Saturday, 4 July 2015

The Oldhammer Player: What's YOUR Philosophy?

When anyone mentions philosophy, I immediately imagine a polo-neck wearing intellectual, pipe very much clenched in teeth, brooding over some intangible facet of human existence. The mental image is always strangely '50s or '60s in nature and black and white. The philosopher figure stands straight in monochrome, bearded and balding, with those thick framed glasses so favoured by thinkers fifty-odd years ago. 

This is not the image that springs to mind when I consider the philosophy of the retro-enthusiast of course. The image I have chosen to begin this post does that better than words. Glance up, and you can see fans of all ages poring over the astonishing work of Tony Hough. Each will very likely have a different outlook on what 'Oldhammer is' and each will ultimately seek to pursue their passion in relatively different directions. 

Yet they are all part of this community. 

Some are beginning to say, and I agree with them, that if you need to inquire after what 'Oldhammer' means or seek to debate your understanding as being the correct interpretation, you have totally missed the point.

It is a personal thing. And its only natural that those whose sympathies and interests are going to band together into collectives and get on to the business of gaming, collecting or painting. All are very evident in our disperse communities. The forum has over a thousand members, the Facebook discussion group over three thousand and the Google + group hundreds of likewise interested individuals. 

That is a lot of Oldhammerers, especially if you were there at the beginning when there were about five of us! 

But what is YOUR philosophy concerning HOW you play? How do you like to organise your self or your group, what miniatures do you use and more importantly, how do you interpret the rules? Later on, I would be very much interested in your views towards gaming philosophy and I will make an attempt to explain my own. I think things can be broken down into four categories for the purpose of this discussion. And here they are:

1. Gaming Group Dynamics
2. Miniature Choice
3. Scenery Usage 
4. Rules Selection and Interpretation 


Players with a similar point of view will always gravitate towards each other. That fact is true in wargaming as it is in any other communal activity. The photograph I have posted above shows my regular group in action, though we tend to only meet three of four times a year. Paul Mitchell (centre) and looking rather blurry is our main GM. He creates the scenarios we get involved in and books the venue. From right to left we have Steve Casey, the Citadel Collector, Richard Irvine, Nik Dixon and Ashley Rogers. Steve Beales, Thantsants, is also a regular group player, Stuart Klatcheff has got involved recently and there are a couple of other guys who drop in from time to time. 

So we have a core a players, and those who are more fluid in their contributions. All are welcomed. We suffer no elitism and generally enjoy the spirit of the game without worrying about true winners and losers.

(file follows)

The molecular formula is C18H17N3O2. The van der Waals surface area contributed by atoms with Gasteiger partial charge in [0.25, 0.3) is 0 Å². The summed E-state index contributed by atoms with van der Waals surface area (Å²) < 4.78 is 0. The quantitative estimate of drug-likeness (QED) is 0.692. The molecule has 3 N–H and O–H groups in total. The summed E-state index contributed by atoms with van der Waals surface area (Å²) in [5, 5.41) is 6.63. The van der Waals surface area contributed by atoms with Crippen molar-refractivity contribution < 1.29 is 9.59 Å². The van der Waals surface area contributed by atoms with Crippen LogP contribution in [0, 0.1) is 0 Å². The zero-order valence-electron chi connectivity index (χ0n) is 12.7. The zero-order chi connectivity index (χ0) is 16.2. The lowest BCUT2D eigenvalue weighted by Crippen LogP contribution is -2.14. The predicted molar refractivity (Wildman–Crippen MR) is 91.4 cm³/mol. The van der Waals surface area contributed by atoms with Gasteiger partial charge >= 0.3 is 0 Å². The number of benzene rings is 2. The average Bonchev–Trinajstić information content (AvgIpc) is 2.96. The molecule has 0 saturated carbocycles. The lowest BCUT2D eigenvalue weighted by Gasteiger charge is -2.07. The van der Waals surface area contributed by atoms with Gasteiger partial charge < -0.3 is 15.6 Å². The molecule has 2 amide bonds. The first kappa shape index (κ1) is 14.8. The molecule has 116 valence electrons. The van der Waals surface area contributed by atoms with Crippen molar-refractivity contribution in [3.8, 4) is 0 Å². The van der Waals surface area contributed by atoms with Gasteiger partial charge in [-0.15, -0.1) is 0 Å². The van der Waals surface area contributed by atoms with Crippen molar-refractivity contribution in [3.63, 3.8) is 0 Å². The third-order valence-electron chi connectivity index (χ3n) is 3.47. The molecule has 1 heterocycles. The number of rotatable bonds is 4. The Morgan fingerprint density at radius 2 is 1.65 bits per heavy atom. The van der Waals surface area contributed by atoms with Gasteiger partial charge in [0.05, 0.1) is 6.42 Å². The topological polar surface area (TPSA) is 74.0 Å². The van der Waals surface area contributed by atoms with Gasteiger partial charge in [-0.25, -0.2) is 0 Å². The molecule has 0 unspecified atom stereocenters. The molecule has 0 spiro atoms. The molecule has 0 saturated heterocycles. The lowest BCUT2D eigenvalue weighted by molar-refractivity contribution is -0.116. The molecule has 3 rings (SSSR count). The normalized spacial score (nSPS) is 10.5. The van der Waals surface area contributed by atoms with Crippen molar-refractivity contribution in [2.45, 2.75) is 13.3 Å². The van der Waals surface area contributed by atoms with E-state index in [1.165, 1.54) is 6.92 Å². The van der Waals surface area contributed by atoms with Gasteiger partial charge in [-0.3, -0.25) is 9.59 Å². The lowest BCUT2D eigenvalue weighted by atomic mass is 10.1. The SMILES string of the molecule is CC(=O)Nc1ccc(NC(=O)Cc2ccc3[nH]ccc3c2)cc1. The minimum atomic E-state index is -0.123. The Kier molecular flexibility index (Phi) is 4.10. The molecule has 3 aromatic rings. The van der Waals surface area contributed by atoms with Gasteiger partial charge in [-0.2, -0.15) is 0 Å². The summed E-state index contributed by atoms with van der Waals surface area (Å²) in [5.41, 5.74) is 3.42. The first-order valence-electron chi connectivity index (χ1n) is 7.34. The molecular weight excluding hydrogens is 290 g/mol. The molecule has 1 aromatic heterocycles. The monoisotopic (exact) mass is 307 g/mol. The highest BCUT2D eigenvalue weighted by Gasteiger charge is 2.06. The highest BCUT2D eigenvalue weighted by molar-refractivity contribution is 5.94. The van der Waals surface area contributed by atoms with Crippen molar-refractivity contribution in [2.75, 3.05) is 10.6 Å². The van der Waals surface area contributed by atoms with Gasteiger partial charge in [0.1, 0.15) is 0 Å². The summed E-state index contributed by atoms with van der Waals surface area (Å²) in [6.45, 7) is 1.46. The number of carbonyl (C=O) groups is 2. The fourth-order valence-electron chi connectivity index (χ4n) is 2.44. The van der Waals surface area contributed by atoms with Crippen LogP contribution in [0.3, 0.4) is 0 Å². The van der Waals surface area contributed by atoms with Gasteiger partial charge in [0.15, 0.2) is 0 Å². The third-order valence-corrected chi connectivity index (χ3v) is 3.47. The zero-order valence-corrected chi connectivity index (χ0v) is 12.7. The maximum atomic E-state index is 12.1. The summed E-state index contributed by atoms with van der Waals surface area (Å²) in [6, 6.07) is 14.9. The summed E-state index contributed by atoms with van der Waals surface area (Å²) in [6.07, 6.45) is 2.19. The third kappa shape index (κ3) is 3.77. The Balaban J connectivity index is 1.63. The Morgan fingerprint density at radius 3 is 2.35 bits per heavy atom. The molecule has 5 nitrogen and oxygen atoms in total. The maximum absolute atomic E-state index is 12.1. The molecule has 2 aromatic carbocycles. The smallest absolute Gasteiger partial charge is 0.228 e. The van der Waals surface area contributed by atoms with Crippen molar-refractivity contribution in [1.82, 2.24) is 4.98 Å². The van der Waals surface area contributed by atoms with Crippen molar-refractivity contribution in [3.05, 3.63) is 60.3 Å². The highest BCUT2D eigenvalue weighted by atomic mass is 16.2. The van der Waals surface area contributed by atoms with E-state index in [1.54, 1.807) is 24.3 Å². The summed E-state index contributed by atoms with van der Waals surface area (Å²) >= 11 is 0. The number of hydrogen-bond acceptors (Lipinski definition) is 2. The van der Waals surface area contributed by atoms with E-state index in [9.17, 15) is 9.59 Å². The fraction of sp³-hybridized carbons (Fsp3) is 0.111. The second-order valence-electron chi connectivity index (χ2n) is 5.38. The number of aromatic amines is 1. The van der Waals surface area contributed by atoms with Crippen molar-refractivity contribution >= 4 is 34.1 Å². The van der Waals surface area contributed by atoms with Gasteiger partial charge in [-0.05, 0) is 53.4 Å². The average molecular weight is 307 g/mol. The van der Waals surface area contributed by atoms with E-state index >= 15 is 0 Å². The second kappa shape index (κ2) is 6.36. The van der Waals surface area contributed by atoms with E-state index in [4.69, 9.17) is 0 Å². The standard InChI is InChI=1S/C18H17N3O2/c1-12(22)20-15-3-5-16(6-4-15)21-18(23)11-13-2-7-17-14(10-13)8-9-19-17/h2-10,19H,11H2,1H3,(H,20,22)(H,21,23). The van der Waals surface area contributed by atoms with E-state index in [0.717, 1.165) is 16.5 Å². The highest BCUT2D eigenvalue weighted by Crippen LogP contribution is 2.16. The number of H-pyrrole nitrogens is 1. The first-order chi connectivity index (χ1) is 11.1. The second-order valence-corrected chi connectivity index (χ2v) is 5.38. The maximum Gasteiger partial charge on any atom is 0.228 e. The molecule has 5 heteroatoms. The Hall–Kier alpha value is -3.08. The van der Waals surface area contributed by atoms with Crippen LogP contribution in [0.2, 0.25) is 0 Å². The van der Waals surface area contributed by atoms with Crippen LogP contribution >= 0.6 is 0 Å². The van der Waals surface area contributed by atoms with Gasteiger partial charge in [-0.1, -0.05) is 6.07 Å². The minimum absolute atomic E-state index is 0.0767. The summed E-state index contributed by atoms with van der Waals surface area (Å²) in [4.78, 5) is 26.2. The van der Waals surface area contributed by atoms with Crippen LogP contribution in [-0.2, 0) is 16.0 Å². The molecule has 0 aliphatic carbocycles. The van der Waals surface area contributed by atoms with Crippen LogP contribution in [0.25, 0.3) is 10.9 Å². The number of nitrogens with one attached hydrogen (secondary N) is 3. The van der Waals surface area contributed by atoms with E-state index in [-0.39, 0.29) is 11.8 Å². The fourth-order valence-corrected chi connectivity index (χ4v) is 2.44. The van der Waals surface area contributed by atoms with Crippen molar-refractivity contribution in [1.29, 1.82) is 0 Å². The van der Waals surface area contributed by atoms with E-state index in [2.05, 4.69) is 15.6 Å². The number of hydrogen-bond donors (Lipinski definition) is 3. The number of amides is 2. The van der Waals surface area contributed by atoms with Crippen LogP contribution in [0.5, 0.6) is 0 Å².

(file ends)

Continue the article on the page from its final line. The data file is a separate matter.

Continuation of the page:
Our style of game tends to lurch towards the parody or satire. With recent political events making their mark or humourous and affectionate nods to friends and Old School fantasy personalities. Humour runs rife and often riffs off our personalities. The 'Milking Stool of Chaos' is one such example, or Bryon Anvil or the 'Spirit of Northern Independence'. 

Paul is very much in charge of the game and works hard to control our exuberance. He is always open to our warped suggestions though, and uses the dice, and chance, as a quick and simple way of resolving these ideas. Sometimes these suggestions can be game defining, as in the case of the game that became known as the 'Battle of the Burning Tower'. Paul had set up a game involving my Khorne army, lead by The Deathfist, invading an undead empire lead by Steve Beales' undead. Early on in the game, our characters entered a tower and were given the option of searching for clues. This roused the guards and in the resulting skirmish, a wizard launched a fireball spell. I inquired after the likelihood of flammable oils or gunpowder being present in the tower. Paul used his chance based method to answer the question, with such material being present on a 6 (or 1), I cannot recall. The Dice Gods played true and the required number was rolled. 

BOOM! Went the tower and the flaming remains lit the battlefield for the rest of the game. 

Little details like these are really appreciated by our group. For it is the narrative that counts, not the outcome of the game. Personally, I really appreciate not really knowing what is going to happen and the possibilities this places in the mind. The options of what risks to take or what to do with my miniatures are many, rather than the tried and tested 'line them up and advance' approach of my tender years. 


Anyone who follows this blog will know that I am a hardcore Citadel collector and that my primary focus is '85 to about '90. I am also a retro-painter, and attempt to capture the look and feel of the 'Eavy Metal output at that time. My enormous collection of support materials make a handy reference point for inspiration and regular access to Bryan's collection at Stoke Hall also helps a great deal.